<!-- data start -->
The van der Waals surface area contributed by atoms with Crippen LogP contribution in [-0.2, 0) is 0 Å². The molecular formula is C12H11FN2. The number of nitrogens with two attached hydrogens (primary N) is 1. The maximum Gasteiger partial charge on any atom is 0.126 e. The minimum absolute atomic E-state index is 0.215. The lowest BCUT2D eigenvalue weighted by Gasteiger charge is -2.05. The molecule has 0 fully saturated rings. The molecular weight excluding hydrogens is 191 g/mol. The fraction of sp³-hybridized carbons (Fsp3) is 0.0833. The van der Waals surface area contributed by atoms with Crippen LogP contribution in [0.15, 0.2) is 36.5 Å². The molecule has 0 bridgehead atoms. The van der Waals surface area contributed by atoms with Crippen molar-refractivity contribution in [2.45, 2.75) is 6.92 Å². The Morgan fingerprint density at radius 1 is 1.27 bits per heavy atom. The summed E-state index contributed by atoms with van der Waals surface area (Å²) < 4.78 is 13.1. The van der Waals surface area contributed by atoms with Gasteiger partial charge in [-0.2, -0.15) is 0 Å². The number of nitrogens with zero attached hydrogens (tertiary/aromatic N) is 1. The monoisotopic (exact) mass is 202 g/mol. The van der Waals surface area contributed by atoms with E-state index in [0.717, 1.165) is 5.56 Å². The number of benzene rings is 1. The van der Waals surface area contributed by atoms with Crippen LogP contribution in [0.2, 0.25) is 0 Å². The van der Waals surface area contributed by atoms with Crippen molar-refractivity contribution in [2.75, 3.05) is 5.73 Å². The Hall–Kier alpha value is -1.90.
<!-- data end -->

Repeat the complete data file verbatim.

The van der Waals surface area contributed by atoms with Crippen LogP contribution in [-0.2, 0) is 0 Å². The molecular formula is C12H11FN2. The number of nitrogens with two attached hydrogens (primary N) is 1. The maximum Gasteiger partial charge on any atom is 0.126 e. The minimum absolute atomic E-state index is 0.215. The lowest BCUT2D eigenvalue weighted by Gasteiger charge is -2.05. The molecule has 0 fully saturated rings. The molecular weight excluding hydrogens is 191 g/mol. The fraction of sp³-hybridized carbons (Fsp3) is 0.0833. The van der Waals surface area contributed by atoms with Crippen LogP contribution in [0.15, 0.2) is 36.5 Å². The molecule has 0 bridgehead atoms. The van der Waals surface area contributed by atoms with Crippen molar-refractivity contribution in [2.45, 2.75) is 6.92 Å². The Morgan fingerprint density at radius 1 is 1.27 bits per heavy atom. The summed E-state index contributed by atoms with van der Waals surface area (Å²) < 4.78 is 13.1. The van der Waals surface area contributed by atoms with Gasteiger partial charge in [-0.2, -0.15) is 0 Å². The number of nitrogens with zero attached hydrogens (tertiary/aromatic N) is 1. The monoisotopic (exact) mass is 202 g/mol. The van der Waals surface area contributed by atoms with E-state index in [0.717, 1.165) is 5.56 Å². The number of benzene rings is 1. The van der Waals surface area contributed by atoms with Crippen LogP contribution in [0.2, 0.25) is 0 Å². The van der Waals surface area contributed by atoms with Crippen molar-refractivity contribution in [2.75, 3.05) is 5.73 Å². The Hall–Kier alpha value is -1.90.